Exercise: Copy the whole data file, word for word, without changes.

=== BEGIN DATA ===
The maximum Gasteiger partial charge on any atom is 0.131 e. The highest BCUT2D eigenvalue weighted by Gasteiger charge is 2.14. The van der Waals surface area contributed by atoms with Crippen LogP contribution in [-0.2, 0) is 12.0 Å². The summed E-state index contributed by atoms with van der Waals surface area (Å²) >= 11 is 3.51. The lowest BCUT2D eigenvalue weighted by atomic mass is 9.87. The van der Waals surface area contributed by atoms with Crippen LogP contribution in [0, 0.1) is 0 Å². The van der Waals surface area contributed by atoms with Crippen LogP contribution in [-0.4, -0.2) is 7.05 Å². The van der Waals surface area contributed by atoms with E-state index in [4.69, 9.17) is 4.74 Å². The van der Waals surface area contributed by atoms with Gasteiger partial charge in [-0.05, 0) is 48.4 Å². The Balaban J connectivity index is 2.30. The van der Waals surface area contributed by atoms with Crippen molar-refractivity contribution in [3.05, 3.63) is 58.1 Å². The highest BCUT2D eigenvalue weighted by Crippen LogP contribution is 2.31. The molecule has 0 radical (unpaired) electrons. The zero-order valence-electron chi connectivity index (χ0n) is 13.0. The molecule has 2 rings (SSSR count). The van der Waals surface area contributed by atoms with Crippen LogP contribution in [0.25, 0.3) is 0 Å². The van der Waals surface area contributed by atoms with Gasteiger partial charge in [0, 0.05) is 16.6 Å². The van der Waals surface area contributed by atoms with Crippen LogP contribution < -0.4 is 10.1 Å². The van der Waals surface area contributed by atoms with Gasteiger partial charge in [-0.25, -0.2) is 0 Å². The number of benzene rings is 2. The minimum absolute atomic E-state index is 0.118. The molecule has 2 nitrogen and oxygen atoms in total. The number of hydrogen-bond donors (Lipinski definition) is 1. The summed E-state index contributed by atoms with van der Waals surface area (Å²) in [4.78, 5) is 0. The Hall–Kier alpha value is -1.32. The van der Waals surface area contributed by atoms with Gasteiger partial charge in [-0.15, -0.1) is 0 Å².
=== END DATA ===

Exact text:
The maximum Gasteiger partial charge on any atom is 0.131 e. The highest BCUT2D eigenvalue weighted by Gasteiger charge is 2.14. The van der Waals surface area contributed by atoms with Crippen LogP contribution in [-0.2, 0) is 12.0 Å². The summed E-state index contributed by atoms with van der Waals surface area (Å²) >= 11 is 3.51. The lowest BCUT2D eigenvalue weighted by atomic mass is 9.87. The van der Waals surface area contributed by atoms with Crippen LogP contribution in [0, 0.1) is 0 Å². The van der Waals surface area contributed by atoms with Crippen LogP contribution in [-0.4, -0.2) is 7.05 Å². The van der Waals surface area contributed by atoms with E-state index in [4.69, 9.17) is 4.74 Å². The van der Waals surface area contributed by atoms with Gasteiger partial charge in [-0.05, 0) is 48.4 Å². The Balaban J connectivity index is 2.30. The van der Waals surface area contributed by atoms with Crippen molar-refractivity contribution in [3.05, 3.63) is 58.1 Å². The highest BCUT2D eigenvalue weighted by Crippen LogP contribution is 2.31. The molecule has 0 radical (unpaired) electrons. The zero-order valence-electron chi connectivity index (χ0n) is 13.0. The molecule has 2 rings (SSSR count). The van der Waals surface area contributed by atoms with Crippen LogP contribution in [0.25, 0.3) is 0 Å². The van der Waals surface area contributed by atoms with Gasteiger partial charge in [0, 0.05) is 16.6 Å². The van der Waals surface area contributed by atoms with Crippen LogP contribution < -0.4 is 10.1 Å². The van der Waals surface area contributed by atoms with Gasteiger partial charge in [-0.25, -0.2) is 0 Å². The number of benzene rings is 2. The minimum absolute atomic E-state index is 0.118. The molecule has 2 nitrogen and oxygen atoms in total. The number of hydrogen-bond donors (Lipinski definition) is 1. The summed E-state index contributed by atoms with van der Waals surface area (Å²) in [4.78, 5) is 0. The Hall–Kier alpha value is -1.32. The van der Waals surface area contributed by atoms with Gasteiger partial charge in [-0.15, -0.1) is 0 Å².